This recipe was originally featured in The 30 Second Wine Advisor's FoodLetter on Thursday, July 7, 2005.

INGREDIENTS: (serves 2)

1 to 1 1/2 pounds halibut or other fresh, sushi-quality fish
3 limes
2 lemons
1 orange
1 ripe red tomato
1 ripe yellow tomato

1/2 teaspoon Japanese wasabi powder
1/2 teaspoon Chinese or British dry mustard
1/2 fresh jalapeño pepper
Red onion
Hot sauce (optional)

1/2-inch slice fresh ginger
1 small avocado
1/4 cup coconut milk (canned is OK)
Fresh cilantro (optional)


1. Squeeze the citrus, keeping the lime juice, lemon juice and orange juice separate for now.

2. Peel and seed both tomatoes, and cut the flesh into small dice (1/2-inch or even 1/4-inch if you have the patience). Put them together in a bowl and add salt to taste.

3. Prepare the fish. Remove skin and unattractive bits, if any, and cut the fish into small dice (1/2-inch or even 1/4-inch if you have the patience).

4. Divide the diced fish into two portions and put each portion in a glass or other non-reactive bowl. Put two-thirds of the lime juice and one-third of the lemon juice in the first bowl, and the remaining lime and lemon juice and all the orange juice in the second bowl. Take care to remember which is which, although the color of the orange should be a giveaway. Drain the tomato mixture (save the "water" for later) and stir half of the tomatoes into each bowl.

5. For SEVICHE NO. 1, mince very fine enough seeded jalapeño to make about 1 tablespoon. Chop enough red onion to make about 1/4 cup. Blend the wasabi and dry mustard with enough water to make a smooth paste. Stir all this into the bowl containing the lime-lemon marinade.

6. For SEVICHE NO. 2, peel the avocado and discard the seed. Cut the flesh into dice similar in size to the fish and tomatoes. Add it to the bowl containing the lemon-lime-orange marinade. Peel the fresh ginger and, using a common garlic press, squeeze as much of its juice as you can into this bowl, discarding the solid ginger that remains in the press. (I never use a garlic press for garlic, by the way, but it's worth the nominal price to have one on hand for ginger juice, an outstanding flavor addition in lots of recipes.)

7. COMMENTS ON MARINATING TIME: Cookbooks and Internet recipes vary wildly in their instructions, with advice ranging from 2 hours to 12 hours or "overnight" (which raises the question, who eats seviche for breakfast?) Upon careful consideration and close observation of my dishes and, I believe, Chef Lamas's, less is more. The fish starts to turn firm and opaque within the first hour of marinating, and it didn't seem to change much even in the second hour. I would be concerned about the texture turning mushy and the flavor unacceptably tangy after extended marination, and it's just not necessary. Also, avoid stirring your seviche more than once or twice; you don't want to break up the fish or vegetables.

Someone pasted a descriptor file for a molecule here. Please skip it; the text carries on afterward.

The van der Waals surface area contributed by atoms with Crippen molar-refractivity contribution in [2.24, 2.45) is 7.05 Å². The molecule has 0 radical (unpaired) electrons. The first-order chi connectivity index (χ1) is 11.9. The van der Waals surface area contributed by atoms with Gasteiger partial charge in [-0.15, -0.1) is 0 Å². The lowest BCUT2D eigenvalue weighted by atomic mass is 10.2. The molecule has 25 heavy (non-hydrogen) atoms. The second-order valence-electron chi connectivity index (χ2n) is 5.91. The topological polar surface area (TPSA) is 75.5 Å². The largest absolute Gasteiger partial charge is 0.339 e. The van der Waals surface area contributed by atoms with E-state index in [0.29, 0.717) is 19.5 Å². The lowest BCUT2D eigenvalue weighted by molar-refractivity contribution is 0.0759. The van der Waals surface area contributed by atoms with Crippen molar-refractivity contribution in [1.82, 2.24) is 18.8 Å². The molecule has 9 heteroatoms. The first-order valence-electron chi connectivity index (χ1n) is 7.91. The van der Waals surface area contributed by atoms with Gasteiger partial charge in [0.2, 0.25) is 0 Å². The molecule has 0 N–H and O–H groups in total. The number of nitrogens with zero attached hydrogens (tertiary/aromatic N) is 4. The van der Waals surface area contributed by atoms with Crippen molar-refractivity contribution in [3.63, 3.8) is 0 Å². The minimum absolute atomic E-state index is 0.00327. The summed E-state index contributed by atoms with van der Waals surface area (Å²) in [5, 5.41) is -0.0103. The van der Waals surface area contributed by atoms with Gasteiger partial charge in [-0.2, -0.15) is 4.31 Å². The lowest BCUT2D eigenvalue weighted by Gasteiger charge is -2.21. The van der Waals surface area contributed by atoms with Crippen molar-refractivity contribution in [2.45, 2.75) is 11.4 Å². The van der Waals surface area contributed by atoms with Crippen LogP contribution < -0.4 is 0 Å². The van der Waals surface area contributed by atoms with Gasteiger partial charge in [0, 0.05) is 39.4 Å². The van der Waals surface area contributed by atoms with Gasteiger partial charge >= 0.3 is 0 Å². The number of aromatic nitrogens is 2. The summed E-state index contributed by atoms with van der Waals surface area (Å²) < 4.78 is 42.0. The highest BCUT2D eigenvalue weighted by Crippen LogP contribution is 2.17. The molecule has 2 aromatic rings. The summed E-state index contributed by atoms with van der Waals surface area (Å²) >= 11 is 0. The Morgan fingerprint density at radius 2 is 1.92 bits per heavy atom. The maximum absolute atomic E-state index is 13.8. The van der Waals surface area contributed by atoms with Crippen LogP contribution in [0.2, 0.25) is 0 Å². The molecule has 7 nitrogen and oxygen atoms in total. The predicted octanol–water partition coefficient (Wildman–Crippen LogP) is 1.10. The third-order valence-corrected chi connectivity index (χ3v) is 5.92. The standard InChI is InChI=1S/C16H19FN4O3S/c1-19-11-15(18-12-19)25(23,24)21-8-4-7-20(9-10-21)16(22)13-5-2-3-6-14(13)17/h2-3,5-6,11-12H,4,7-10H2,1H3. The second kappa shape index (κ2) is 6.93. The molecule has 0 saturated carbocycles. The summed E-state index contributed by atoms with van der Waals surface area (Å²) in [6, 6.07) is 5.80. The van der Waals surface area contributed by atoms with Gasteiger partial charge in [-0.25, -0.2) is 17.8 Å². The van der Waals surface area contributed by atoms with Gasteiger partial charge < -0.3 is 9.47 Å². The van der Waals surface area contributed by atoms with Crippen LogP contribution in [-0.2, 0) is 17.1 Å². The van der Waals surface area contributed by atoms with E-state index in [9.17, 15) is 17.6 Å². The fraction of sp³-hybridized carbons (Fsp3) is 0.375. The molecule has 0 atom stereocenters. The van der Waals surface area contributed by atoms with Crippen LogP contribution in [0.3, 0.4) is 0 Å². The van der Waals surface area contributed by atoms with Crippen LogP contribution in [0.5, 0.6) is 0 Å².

8. While the fish is marinating, peel the cucumber, scoop out the seeds with a spoon and cut the flesh into, you guessed it, dice of about the same size as the fish and vegetables. Measure out the coconut milk. At serving time, drain almost all of the marinating liquid from both marinating bowls. Add the cucumber dice to SEVICHE NO. 1, where their crisp, unmarinated texture will add a tasty crunch. Flavor with a bit of the tomato "water" reserved in Step 4, plus a dash of hot sauce if desired. Stir the coconut milk into SEVICHE NO. 2 and garnish with fresh cilantro leaves if desired.

Seviche seems to go best with crisp, dry or nearly dry whites, preferably with at least medium body. On our first restaurant visit, Lamas's seviches were brilliant with King Estate 2003 Oregon Pinot Gris. At home, a rich, dry Northern Italian white, Valdinera 2003 Roero Arneis, a John Given import from the Piemonte, was just as fine a match. On our return visit to Seviche, we went an alternate route with Red Stripe Jamaican beer in stubby brown bottles, and that was an estimable option too.

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